Yesterday I did a piece on the health risks associated with the consumption of sardines and I promised a sequential article to the contrary. Sardines are known suppliers of vitamin D, Calcium, Polyunsaturated fatty acids among others and bears so very many health benefits. See for yourself;

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Sardines are named after Sardinia, the Italian island where large schools of these fish were once found. While sardines are delightful enjoyed fresh, they are most commonly found canned, since they are so perishable. With growing concern over the health of the seas, people are turning to sardines since they are at the bottom of the aquatic food chain, feeding solely on plankton, and therefore do not concentrate heavy metals, such as mercury, and contaminants as do some other fish.
Health Benefits
Promote Heart Health
Sardines are rich in numerous nutrients that have been found to support cardiovascular health. They are one of the most concentrated sources of the omega-3 fatty acids EPA and DHA, which have been found to lower triglycerides and cholesterol levels; one serving (3.25 ounce can) of sardines actually contains over 50% of the daily value for these important nutrients. Sardines are an excellent source of vitamin B12, ranking as one of the World’s Healthiest Food most concentrated in this nutrient. Vitamin B12 promotes cardiovascular well-being since it is intricately tied to keeping levels of homocysteine in balance; homocysteine can damage artery walls, with elevated levels being a risk factor for atherosclerosis.

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Promote Bone Health
Sardines are not only a rich source of bone-buildingvitamin D, a nutrient not so readily available in the diet and one that is most often associated with fortified dairy products. Vitamin D plays an essential role in bone health since it helps to increase the absorption of calcium. Sardines are also a very good source of phosphorus, a mineral that is important to strengthening the bone matrix. Additionally, as high levels of homocysteine are related to osteoporosis, sardines’ vitamin B12 rounds out their repertoire of nutrients that support bone health.
Promote Optimal Health
For many years, researchers have known that vitamin D, in the form of calcitriol, participates in the regulation of cell activity. Because cell cycles play such a key role in the development of cancer, optimal vitamin D intake may turn out to play an important role in the prevention of various types of cancer.
Packed with Protein
Sardines are rich in protein, which provides us with amino acids. Our bodies use amino acids to create new proteins, which serve as the basis for most of the body’s cells and structures. Proteins form the basis of muscles and connective tissues, antibodies that keep our immune system strong, and transport proteins that deliver oxygen and nutrients throughout our bodies.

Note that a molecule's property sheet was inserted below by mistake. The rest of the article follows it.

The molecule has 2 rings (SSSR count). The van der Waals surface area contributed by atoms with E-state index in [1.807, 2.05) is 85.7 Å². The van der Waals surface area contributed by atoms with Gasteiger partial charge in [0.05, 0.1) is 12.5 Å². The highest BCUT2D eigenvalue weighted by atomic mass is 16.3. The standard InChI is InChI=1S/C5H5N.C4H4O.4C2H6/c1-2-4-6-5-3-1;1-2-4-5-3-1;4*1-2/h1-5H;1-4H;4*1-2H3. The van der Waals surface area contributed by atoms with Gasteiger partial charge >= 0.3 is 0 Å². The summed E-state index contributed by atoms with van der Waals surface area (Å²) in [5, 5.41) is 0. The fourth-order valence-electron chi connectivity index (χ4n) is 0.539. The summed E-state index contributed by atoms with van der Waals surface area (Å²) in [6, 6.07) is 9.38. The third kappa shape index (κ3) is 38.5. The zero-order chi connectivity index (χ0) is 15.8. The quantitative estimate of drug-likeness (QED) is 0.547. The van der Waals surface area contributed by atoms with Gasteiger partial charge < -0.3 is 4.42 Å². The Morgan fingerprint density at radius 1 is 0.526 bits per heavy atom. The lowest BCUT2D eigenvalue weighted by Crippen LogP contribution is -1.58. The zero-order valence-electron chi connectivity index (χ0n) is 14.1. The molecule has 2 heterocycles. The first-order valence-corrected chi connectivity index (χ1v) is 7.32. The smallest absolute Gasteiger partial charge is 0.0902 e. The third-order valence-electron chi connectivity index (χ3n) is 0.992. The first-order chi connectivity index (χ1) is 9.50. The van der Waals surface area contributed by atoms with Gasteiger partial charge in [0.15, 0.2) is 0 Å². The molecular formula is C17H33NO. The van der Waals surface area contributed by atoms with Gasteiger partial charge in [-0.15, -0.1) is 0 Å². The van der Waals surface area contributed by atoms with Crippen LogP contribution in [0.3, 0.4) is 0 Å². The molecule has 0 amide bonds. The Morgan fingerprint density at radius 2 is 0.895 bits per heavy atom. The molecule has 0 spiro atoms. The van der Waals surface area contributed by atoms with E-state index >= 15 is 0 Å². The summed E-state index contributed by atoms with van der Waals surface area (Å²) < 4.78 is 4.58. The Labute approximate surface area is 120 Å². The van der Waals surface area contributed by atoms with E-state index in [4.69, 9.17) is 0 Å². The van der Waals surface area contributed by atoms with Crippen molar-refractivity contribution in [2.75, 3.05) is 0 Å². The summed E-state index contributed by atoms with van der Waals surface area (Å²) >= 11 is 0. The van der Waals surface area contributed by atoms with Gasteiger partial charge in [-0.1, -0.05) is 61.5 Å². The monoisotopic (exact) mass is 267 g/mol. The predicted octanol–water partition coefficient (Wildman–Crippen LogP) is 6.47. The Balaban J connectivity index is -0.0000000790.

Individual Concerns
Sardines and Purines
Sardine contain naturally occurring substances called purines. Purines are commonly found in plants, animals, and humans. In some individuals who are susceptible to purine-related problems, excessive intake of these substances can cause health problems. Since purines can be broken down to form uric acid, excess accumulation of purines in the body can lead to excess accumulation of uric acid. The health condition called “gout” and the formation of kidney stones from uric acid are two examples of uric acid-related problems that can be related to excessive intake of purine-containing foods. For this reason, individuals with kidney problems or gout may want to limit or avoid intake of purine-containing foods such as sardines.

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Preservative Oil

This refers to the oil that bathes the canned sardines. Although the sardine is made up of unsaturated oils, this oil isn’t so healthy.Depending on the size of the fish, a 100g serving consists of one or two sardines. When they’re canned in oil, a 100g serving has 59 calories. Even if the sardines come canned in tomato sauce, the same portion still has 52 calories. Getting too much salt is also a potential concern because you’ll get 87 milligrams of sodium from a 100g serving of sardines canned in oil. The sodium actually goes up to 117 milligrams when they’re in tomato sauce. Based on the recommended daily intake of 1,500 milligrams, 100g of sardines provides 6 percent to 8 percent of your daily sodium.
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